Navigating Your Medicare Options
While outlasting your assets is a matter of disciplined saving and investing combined with the power of time, protecting your savings from health care costs requires you to make some careful choices based on a thorough understanding of Medicare—in particular, what it does and doesn’t cover.
by Jay Guyer
When planning your retirement, two of the most pressing challenges you’ll likely need to focus on addressing are:
- Ensuring your assets will be able to generate enough income to last a lifetime; and
- Protecting your savings from being depleted by healthcare costs
One way to help address these challenges is to understand your Medicare eligibility and coverage, and strategically navigate your options. Let’s review the basics to establish a general understanding, and begin considering the best option to fit your needs.
The Longevity Challenge
People today are living longer and more active lives than previous generations. Did you know there’s a 50% probability that at least one partner in a healthy 65-year-old married couple will live beyond age 91? And a 25% chance that at least one partner will reach age 96 or older?¹
But greater longevity can also be a double-edged sword—dramatically increasing the lifetime cost of care we may require. In fact, the same healthy 65-year-old couple can expect to pay an estimated $300,000 in out-of-pocket health care expenses over the course of their retirement.² And that doesn’t include the cost of long-term care (which isn’t covered by Medicare and which statistics say 70% of us will need at some point during our lives).³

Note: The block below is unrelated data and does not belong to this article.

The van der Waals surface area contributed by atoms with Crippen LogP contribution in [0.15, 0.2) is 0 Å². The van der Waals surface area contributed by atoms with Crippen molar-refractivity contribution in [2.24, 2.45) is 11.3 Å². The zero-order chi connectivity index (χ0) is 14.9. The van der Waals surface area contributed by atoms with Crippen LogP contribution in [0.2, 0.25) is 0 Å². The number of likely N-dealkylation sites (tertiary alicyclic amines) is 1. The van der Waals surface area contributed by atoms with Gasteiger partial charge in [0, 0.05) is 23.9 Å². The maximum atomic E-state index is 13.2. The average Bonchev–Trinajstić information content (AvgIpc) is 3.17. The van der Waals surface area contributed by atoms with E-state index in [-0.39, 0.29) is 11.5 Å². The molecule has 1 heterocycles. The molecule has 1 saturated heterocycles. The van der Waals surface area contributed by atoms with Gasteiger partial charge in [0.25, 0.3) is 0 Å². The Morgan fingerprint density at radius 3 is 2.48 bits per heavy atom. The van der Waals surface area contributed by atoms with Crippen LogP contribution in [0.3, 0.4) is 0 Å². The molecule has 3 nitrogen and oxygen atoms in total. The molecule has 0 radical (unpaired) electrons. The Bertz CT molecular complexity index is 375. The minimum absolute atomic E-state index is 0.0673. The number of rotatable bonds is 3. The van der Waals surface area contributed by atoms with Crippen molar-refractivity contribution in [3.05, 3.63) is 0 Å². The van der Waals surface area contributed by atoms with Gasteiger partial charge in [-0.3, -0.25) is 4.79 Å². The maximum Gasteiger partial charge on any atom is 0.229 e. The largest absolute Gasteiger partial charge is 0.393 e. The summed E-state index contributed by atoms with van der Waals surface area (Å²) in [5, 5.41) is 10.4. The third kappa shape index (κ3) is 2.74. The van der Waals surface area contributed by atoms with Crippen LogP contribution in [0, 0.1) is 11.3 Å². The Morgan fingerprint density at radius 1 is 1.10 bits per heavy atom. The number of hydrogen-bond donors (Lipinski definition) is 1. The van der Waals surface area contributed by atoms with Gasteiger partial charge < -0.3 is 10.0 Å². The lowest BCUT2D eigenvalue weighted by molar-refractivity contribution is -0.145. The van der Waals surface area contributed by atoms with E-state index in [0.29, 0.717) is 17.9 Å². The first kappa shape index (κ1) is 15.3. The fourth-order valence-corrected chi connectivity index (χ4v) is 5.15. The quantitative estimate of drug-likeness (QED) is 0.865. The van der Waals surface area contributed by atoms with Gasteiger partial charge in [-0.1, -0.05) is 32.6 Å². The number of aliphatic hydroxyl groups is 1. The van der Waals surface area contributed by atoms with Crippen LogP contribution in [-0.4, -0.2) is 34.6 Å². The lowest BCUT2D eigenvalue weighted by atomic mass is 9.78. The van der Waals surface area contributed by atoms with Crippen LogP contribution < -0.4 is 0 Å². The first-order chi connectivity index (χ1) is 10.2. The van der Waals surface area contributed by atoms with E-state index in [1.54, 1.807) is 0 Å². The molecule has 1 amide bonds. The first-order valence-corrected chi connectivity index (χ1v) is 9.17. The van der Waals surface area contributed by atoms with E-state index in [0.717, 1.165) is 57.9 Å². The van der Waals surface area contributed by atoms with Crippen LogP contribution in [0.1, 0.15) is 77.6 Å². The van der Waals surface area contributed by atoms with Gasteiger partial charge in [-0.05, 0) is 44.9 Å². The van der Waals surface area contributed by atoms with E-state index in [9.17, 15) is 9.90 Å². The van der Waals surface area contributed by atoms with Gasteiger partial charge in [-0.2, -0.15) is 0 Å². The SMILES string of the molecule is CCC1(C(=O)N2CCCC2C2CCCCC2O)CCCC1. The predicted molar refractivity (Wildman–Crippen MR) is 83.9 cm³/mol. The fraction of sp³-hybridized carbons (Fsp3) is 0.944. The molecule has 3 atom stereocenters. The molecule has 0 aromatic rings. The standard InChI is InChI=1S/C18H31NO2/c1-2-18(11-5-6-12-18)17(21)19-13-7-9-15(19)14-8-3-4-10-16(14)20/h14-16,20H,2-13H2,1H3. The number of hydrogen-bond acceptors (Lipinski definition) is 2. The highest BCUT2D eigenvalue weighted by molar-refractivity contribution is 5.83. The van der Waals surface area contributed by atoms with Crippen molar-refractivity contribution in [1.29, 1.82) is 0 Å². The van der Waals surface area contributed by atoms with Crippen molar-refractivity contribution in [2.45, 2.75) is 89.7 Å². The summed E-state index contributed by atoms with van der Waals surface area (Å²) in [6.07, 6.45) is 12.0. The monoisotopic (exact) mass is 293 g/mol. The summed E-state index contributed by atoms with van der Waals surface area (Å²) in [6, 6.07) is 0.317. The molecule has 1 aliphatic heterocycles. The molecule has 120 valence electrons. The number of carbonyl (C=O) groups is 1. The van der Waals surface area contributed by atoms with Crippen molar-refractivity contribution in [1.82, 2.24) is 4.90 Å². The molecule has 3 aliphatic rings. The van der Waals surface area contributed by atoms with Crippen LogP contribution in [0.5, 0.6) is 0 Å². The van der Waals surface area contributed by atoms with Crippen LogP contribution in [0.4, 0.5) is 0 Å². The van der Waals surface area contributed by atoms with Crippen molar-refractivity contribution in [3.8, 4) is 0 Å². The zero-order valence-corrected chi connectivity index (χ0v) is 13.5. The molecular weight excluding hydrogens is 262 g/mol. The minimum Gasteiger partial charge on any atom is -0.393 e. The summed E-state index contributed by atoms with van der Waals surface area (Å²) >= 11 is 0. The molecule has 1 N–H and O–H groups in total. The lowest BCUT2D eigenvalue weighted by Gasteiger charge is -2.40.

For most of us, the days of a 10-year sedentary, low-cost retirement are a thing of the past. Careful and thoughtful planning are more important than ever—starting with the decisions you make about Medicare coverage.
Understanding the Components
Most Americans become entitled to Medicare as soon as they turn age 65. If you're already receiving Social Security benefits, you don't even have to apply—you'll automatically be enrolled in Parts A and B. If, however, you haven’t yet claimed Social Security benefits, you’ll need to submit a Medicare application during the 7-month enrollment period which begins three months prior to the month you turn age 65.
Even if you’re still employed and covered by your employer’s health plan, you should sign up for Medicare as soon as you’re eligible. Otherwise, when you retire and are no longer covered by your current plan, you might experience a gap in coverage as well as be subject to higher monthly premiums.
When signing up, there are four separate components you’ll need to consider: